Share A DIFFERENT COMPILATION - Buzzcocks (Cooking Vinyl/Shock)
In short, I tried it just once, found it all right for kicks but unfortunately this won't prove to be a habit that sticks. The artistic vision here is a simple one. Take your greatest hits and re-record them.

It's not a new idea. In the '60s and '70s many bands (or the one or two surviving members still flogging the dead horse in question) wandered into German or Dutch recording studios to pump out so-called greatest hits compilations for unheard of Continental labels. It was usually a way to get out from under the tyranny of disinterested former labels and score some drinking money on the side. I have a particularly vile alleged Yardbirds CD entitled "For Your Love" that sounds like Karaoke dregs night at your local RSL club. I have a version of someone claiming to be the Sweet performing "Ballroom Blitz" in the style of the guys who come to pick up your dustbin at 3am on a Tuesday morning. Given previous experiences, I expected the worst.

Don't get me wrong. There is nothing inherently wrong with this disc. In the attached Press Release, the band say they just want to demonstrate what three decades of touring can do in terms of honing a song. The content delivers on the packaging as read. There are some magnificent versions of Buzzcocks songs to be heard on this record. The trouble is that there is nothing here that makes you forget the original versions. Those wobbly vinyl slabs of yore tower above this disc; ghost peaks impossible to conquer. You will not throw out your original discs when you listen to this. You will not marvel at the radical reinterpretations because little has been done in terms of reinterpretation. This is not - say – John Cale reinventing "I'm Waiting for My Man" in yet another interesting way for the 17th time. This is meat and potatoes. Roll Tape. One. Two. Three. Four. And all power to them for that.

You will nod with interest and tap your toes. The musicianship is tighter. The recordings are cleaner but tilt away from pop towards rock. The drum accents pound each song's every nuance within an inch of its life. I think there are more crash cymbal hits on this disc than in any recording by any band in the course of human history. I'd have to check with the Guinness Book of Records but it'll be a close run thing. If you stick this on your iPod, you'll have a case of tinnitus just waiting to happen.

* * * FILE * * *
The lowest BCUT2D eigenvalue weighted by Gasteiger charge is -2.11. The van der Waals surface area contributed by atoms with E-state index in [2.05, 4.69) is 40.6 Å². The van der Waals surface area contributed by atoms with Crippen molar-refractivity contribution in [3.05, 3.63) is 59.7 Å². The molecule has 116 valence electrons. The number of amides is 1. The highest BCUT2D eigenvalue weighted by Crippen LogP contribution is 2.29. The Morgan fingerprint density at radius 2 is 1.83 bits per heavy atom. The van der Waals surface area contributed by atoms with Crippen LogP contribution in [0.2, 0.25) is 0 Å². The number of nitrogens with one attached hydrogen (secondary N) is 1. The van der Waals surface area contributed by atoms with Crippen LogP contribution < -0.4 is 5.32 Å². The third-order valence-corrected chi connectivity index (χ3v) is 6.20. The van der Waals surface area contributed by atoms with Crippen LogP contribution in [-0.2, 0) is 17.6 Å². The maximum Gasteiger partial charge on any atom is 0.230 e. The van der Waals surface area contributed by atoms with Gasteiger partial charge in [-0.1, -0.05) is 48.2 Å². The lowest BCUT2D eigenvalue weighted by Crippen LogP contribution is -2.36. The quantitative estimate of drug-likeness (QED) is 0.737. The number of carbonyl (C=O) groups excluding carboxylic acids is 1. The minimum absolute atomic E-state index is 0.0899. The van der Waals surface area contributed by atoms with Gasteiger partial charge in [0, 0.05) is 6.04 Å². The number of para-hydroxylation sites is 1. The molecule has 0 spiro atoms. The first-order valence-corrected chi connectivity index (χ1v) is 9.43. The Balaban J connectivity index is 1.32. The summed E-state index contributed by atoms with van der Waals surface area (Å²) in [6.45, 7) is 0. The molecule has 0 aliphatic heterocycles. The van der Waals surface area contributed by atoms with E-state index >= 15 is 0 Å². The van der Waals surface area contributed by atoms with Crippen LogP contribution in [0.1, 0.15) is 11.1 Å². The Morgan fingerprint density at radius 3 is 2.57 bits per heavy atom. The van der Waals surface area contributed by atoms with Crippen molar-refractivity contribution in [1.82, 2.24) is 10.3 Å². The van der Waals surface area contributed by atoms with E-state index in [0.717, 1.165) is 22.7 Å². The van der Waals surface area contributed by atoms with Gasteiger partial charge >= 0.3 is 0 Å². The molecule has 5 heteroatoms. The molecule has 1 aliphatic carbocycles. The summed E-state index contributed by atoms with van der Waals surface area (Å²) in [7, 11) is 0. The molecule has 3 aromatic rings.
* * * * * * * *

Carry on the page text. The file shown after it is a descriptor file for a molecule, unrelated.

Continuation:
But this is not how I personally want to remember the Buzzcocks. I don't need this update to new software. I want to remember the thrashing guitars and discordant non-linear solos of the "Time's up/Spiral Scratch" sessions. I want to remember the frantic adolescent pop fury of "Ever fallen in love (with someone you shouldn't have fallen in Love with)" and that incredible run of UK chart singles. I want to remember puny foppish little men trying really hard to smash their guitars at the Lyceum in London (but failing due to lack of mannish bravado and the ability to lift said instruments over their heads). That was a sight that put a big old smile on my face.

In the end, after listening to this, you will wonder why you'd try to fix what wasn't actually broken. There are swings and roundabouts here. Pete Shelley's voice has held up well to the test of time. He has also learnt to sing a counter melody to avoid the notes he can't hit square on. Steve Diggle has fared less well, now sounding like a Mancunian Steptoe. The drums now sound like Led Zeppelin (sans off-beats) and the guitars chug professionally. Whilst a song like "Autonomy" gains a sweeping panorama from this treatment, "Boredom" becomes just another punk song desperately in need of editing and amphetamine. "Ever fallen in Love" gains the kind of poignancy that only comes with age and all its accompanied loss (though perhaps this is more through reality than design).

Unfortunately, tales of adolescent romantic angst do not all age so well. Thanks to the decline in Diggle's voice, "Why She's a Girl From The Chainstore" now sounds like a filthy middle aged ped chatting up a checkout chick who's younger than his daughter.

So, here's the score. You should feel free to buy this as a live souvenir to the last Buzzcocks gig you went to. You should listen to it once out of idle curiosity. It is not a major disappointment as a standalone object. Whilst fans of original vocalist Howard Devoto might well look down their noses in contempt, this is an interesting experiment and completists don't need me to tell them any differently. There is certainly little left of Devoto's insect like vision to be found in the Buzzcocks circa 2011. I myself will still go so far as to say that it rocks (but I kind of wish it rocked less and rolled more).

At the end of the day, you'll say to yourself "those guys have still got it". You will be absolutely right. You'll queue for tickets next time they hit your town. You'll pogo as much as the beer in your hand will allow. However, in the context of its history, you'd be far better off going to the nearest bargain bin and fishing out the 10 dollar cheapo singles collection entitled "Singles – going steady". It has just about the same song list only it sounds much better. When you're driving down to see the band, that's the disc you'll throw in the stereo – not this. - Bob Short

 

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